Could we talk about the music video for a second as well? That is the craziest shit I have ever seen. Can you tell me how that came together?

Juice: Well, I do not know how we did that [Everyone laughs]. But we wanted to try something different. The directors were using a special technology, this X-Ray type technology, and we were like, “Yo, this fits exactly with this song.” Everyone marinated on it and we all collected our thoughts, that’s how the video got started. We went and did it in Paris. Probably the most expensive video we ever shot. Not probably, it is.

Meech: It is.

Juice: That is a fact. So yeah, we were just trying some new things. A whole new video we never saw happened like this before. I loved it.

Meech: I hope everybody likes it. It’s artistic as fuck. It ain’t just some video of a bunch of guys pointing at the camera, you know?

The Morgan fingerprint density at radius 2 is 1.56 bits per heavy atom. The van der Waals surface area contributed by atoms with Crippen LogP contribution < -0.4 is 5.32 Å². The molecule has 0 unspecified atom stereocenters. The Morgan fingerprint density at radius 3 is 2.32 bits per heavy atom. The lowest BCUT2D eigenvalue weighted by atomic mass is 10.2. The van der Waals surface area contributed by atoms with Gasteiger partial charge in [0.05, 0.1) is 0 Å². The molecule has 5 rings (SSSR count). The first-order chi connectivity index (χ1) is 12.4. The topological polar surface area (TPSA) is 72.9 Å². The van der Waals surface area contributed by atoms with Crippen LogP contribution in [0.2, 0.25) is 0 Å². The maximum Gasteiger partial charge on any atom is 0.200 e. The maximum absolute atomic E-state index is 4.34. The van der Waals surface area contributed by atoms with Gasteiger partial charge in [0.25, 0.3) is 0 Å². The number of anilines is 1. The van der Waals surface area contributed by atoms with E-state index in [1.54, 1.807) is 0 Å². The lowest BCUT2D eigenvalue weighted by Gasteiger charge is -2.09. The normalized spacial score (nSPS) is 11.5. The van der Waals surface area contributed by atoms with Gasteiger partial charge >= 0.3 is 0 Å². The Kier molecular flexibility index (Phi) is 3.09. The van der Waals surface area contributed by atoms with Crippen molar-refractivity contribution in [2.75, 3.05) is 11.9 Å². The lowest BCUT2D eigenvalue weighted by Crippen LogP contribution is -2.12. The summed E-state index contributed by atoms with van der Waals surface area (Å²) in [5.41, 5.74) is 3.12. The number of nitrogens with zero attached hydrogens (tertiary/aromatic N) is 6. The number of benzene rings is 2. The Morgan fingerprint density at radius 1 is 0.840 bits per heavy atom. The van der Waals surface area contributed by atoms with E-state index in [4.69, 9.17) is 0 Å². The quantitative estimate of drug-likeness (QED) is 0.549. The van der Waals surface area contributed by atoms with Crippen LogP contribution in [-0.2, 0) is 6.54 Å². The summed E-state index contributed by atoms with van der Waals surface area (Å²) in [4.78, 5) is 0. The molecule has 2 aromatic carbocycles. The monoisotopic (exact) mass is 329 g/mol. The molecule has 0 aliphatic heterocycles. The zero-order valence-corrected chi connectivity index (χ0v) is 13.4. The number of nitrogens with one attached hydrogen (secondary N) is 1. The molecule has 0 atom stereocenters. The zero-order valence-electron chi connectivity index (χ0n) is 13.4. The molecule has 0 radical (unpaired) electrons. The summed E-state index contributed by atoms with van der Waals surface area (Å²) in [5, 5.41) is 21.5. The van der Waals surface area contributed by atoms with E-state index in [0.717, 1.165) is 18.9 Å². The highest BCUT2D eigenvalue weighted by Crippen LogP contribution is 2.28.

You guys often credit each other for your individual contributions to the music, and you’ve been able to keep growing as a group for a really long time. How do you keep each other motivated and inspired after all these years together?

Juice: I mean, my answers are always so weird. I was going to say like it’s just an internal thing that keeps us going inside of us. It’s like we’re tethered together no matter what. Just seeing or hearing their voices, or just being next to them, that’s an inspiration. Or just hearing the next idea, that makes you want to keep going. You know what I mean?